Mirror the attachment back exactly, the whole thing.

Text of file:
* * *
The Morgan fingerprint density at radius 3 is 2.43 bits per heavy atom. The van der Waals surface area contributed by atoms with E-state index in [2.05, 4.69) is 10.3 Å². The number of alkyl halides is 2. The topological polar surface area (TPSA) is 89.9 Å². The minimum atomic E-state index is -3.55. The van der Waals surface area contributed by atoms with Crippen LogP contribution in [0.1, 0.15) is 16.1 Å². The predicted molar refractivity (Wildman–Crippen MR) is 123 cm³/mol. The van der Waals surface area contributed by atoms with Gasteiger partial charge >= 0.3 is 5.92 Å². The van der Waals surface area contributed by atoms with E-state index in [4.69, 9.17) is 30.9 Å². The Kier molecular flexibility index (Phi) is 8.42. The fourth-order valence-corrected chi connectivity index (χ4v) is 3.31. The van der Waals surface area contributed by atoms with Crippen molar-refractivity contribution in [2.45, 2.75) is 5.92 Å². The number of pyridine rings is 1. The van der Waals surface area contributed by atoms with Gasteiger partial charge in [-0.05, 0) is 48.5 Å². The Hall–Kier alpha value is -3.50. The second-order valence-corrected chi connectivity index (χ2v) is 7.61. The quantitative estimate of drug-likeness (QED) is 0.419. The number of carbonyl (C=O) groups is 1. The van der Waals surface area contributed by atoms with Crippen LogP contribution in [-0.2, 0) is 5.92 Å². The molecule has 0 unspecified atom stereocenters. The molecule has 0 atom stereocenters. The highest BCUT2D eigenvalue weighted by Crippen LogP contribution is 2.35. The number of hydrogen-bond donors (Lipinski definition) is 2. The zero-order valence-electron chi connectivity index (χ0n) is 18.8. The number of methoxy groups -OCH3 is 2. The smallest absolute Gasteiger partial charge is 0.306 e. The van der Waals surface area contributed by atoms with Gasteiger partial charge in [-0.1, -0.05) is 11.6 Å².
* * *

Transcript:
The Morgan fingerprint density at radius 3 is 2.43 bits per heavy atom. The van der Waals surface area contributed by atoms with E-state index in [2.05, 4.69) is 10.3 Å². The number of alkyl halides is 2. The topological polar surface area (TPSA) is 89.9 Å². The minimum atomic E-state index is -3.55. The van der Waals surface area contributed by atoms with Crippen LogP contribution in [0.1, 0.15) is 16.1 Å². The predicted molar refractivity (Wildman–Crippen MR) is 123 cm³/mol. The van der Waals surface area contributed by atoms with Gasteiger partial charge >= 0.3 is 5.92 Å². The van der Waals surface area contributed by atoms with E-state index in [4.69, 9.17) is 30.9 Å². The Kier molecular flexibility index (Phi) is 8.42. The fourth-order valence-corrected chi connectivity index (χ4v) is 3.31. The van der Waals surface area contributed by atoms with Crippen molar-refractivity contribution in [2.45, 2.75) is 5.92 Å². The number of pyridine rings is 1. The van der Waals surface area contributed by atoms with Gasteiger partial charge in [-0.05, 0) is 48.5 Å². The Hall–Kier alpha value is -3.50. The second-order valence-corrected chi connectivity index (χ2v) is 7.61. The quantitative estimate of drug-likeness (QED) is 0.419. The number of carbonyl (C=O) groups is 1. The van der Waals surface area contributed by atoms with Crippen LogP contribution in [-0.2, 0) is 5.92 Å². The molecule has 0 unspecified atom stereocenters. The molecule has 0 atom stereocenters. The highest BCUT2D eigenvalue weighted by Crippen LogP contribution is 2.35. The number of hydrogen-bond donors (Lipinski definition) is 2. The zero-order valence-electron chi connectivity index (χ0n) is 18.8. The number of methoxy groups -OCH3 is 2. The smallest absolute Gasteiger partial charge is 0.306 e. The van der Waals surface area contributed by atoms with Gasteiger partial charge in [-0.1, -0.05) is 11.6 Å².